Singapore’s lenders have long benefited from the city state’s large populations of citizens of Indian and Chinese heritage. This has improved access to respective markets. The largest Singaporean bank, DBS, has just delivered an earnings beat on expectations for the last quarter. But DBS and its peers may now benefit less from diversification than hoped.
Net income at DBS jumped 69 per cent to S$2.3bn ($1.8bn). Rising interest rates, a write-back of general provisions and loan growth have boosted earnings. The net interest margin rose to more than 2 per cent. Returns on equity hit a quarterly record of 17.2 per cent. Bad debt levels fell.
Most strikingly, DBS disclosed an exposure of about $1bn to the Adani Group. US short seller Hindenburg Research has accused the Indian conglomerate of accounting fraud and stock manipulation, claims that Adani vehemently denies.
Adani has made a virtue of syndicating banking transactions by portfolio companies beyond its home country. DBS has meanwhile been pushing into the Indian market. It even took over a distressed Indian bank in 2020.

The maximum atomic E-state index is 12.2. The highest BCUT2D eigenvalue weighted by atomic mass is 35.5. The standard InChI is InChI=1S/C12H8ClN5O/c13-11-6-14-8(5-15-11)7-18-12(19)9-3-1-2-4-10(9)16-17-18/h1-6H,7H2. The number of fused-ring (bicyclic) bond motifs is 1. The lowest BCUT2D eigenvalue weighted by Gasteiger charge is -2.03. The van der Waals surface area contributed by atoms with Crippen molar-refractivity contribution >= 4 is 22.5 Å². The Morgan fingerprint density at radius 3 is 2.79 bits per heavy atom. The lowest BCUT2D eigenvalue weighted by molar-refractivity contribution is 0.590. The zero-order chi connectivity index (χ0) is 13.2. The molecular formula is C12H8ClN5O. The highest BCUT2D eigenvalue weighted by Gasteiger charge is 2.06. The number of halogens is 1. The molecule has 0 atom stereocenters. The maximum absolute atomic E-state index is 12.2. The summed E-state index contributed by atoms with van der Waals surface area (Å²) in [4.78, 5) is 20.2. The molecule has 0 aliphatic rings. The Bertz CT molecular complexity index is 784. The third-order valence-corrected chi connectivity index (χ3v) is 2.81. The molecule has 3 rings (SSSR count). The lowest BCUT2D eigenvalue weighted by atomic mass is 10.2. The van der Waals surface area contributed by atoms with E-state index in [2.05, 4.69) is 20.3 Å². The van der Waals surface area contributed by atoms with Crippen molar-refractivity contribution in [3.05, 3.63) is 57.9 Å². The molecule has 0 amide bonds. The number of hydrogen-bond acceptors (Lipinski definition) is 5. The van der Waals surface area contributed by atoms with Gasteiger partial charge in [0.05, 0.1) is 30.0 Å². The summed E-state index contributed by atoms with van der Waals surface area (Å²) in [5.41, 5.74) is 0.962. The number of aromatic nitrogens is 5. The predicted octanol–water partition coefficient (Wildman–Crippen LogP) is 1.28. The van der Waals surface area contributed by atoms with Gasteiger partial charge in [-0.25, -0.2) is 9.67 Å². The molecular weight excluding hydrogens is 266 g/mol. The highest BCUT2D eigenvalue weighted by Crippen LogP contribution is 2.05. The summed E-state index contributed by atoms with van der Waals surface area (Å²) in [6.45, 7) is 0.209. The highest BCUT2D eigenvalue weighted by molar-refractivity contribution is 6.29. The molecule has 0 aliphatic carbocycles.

This has made strategic sense. Singapore’s growth is slowing. India has been growing fast.
DBS is not badly exposed to Adani. Three-quarters of the total exposure is to the acquisition financing of a cement business. Its cash flows are ringfenced. The company has strong sales in its local market, 14 per cent of the total.
The confident stance of DBS boss Piyush Gupta should not deter investors from pondering the risks the Indian market poses, however. The Adani affair has highlighted weaknesses in the finances and regulation of some big Indian businesses. Foreign lenders are becoming reluctant to participate in refinancings.
Singaporeans have meanwhile invested heavily in wealth management services targeted at mainland Chinese clients. Chinese regulators are now cracking down on capital outflows. They banned online brokerages based in offshore locations soliciting new business from mainland investors in December. On Monday, several Hong Kong-based brokerages stopped opening accounts for these clients.
DBS trades at more than 1.8 times tangible book value, nearly double that of Asia-focused peers such as HSBC. The substantial premium reflects overseas growth potential. Shareholders should question whether this is justified, given challenges in two key foreign markets.
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